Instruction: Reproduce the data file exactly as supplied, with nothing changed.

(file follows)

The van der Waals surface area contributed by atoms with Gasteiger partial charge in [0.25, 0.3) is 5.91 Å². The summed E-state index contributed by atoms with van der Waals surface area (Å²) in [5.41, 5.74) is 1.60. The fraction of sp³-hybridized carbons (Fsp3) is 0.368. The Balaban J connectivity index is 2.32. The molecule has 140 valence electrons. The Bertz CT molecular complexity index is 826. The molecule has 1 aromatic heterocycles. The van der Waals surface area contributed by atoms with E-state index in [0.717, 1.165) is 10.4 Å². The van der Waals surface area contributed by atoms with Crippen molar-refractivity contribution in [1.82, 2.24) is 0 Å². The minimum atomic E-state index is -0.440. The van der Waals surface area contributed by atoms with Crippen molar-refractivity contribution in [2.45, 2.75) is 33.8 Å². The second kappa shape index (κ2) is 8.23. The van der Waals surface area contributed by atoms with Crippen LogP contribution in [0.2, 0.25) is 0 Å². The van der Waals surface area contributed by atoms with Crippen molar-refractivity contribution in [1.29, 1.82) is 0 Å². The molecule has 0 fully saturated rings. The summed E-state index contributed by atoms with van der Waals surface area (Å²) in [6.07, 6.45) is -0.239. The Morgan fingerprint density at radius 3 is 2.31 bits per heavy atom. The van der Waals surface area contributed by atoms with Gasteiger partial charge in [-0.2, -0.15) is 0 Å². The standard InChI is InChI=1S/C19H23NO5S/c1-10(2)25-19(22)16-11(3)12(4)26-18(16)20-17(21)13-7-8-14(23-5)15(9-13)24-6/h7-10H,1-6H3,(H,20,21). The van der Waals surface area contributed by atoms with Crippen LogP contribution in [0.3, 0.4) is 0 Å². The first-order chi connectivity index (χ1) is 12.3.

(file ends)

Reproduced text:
The van der Waals surface area contributed by atoms with Gasteiger partial charge in [0.25, 0.3) is 5.91 Å². The summed E-state index contributed by atoms with van der Waals surface area (Å²) in [5.41, 5.74) is 1.60. The fraction of sp³-hybridized carbons (Fsp3) is 0.368. The Balaban J connectivity index is 2.32. The molecule has 140 valence electrons. The Bertz CT molecular complexity index is 826. The molecule has 1 aromatic heterocycles. The van der Waals surface area contributed by atoms with E-state index in [0.717, 1.165) is 10.4 Å². The van der Waals surface area contributed by atoms with Crippen molar-refractivity contribution in [1.82, 2.24) is 0 Å². The minimum atomic E-state index is -0.440. The van der Waals surface area contributed by atoms with Crippen molar-refractivity contribution in [2.45, 2.75) is 33.8 Å². The second kappa shape index (κ2) is 8.23. The van der Waals surface area contributed by atoms with Crippen LogP contribution in [0.2, 0.25) is 0 Å². The van der Waals surface area contributed by atoms with Crippen molar-refractivity contribution in [1.29, 1.82) is 0 Å². The molecule has 0 fully saturated rings. The summed E-state index contributed by atoms with van der Waals surface area (Å²) in [6.07, 6.45) is -0.239. The Morgan fingerprint density at radius 3 is 2.31 bits per heavy atom. The van der Waals surface area contributed by atoms with Gasteiger partial charge in [-0.2, -0.15) is 0 Å². The standard InChI is InChI=1S/C19H23NO5S/c1-10(2)25-19(22)16-11(3)12(4)26-18(16)20-17(21)13-7-8-14(23-5)15(9-13)24-6/h7-10H,1-6H3,(H,20,21). The van der Waals surface area contributed by atoms with Crippen LogP contribution in [0.3, 0.4) is 0 Å². The first-order chi connectivity index (χ1) is 12.3.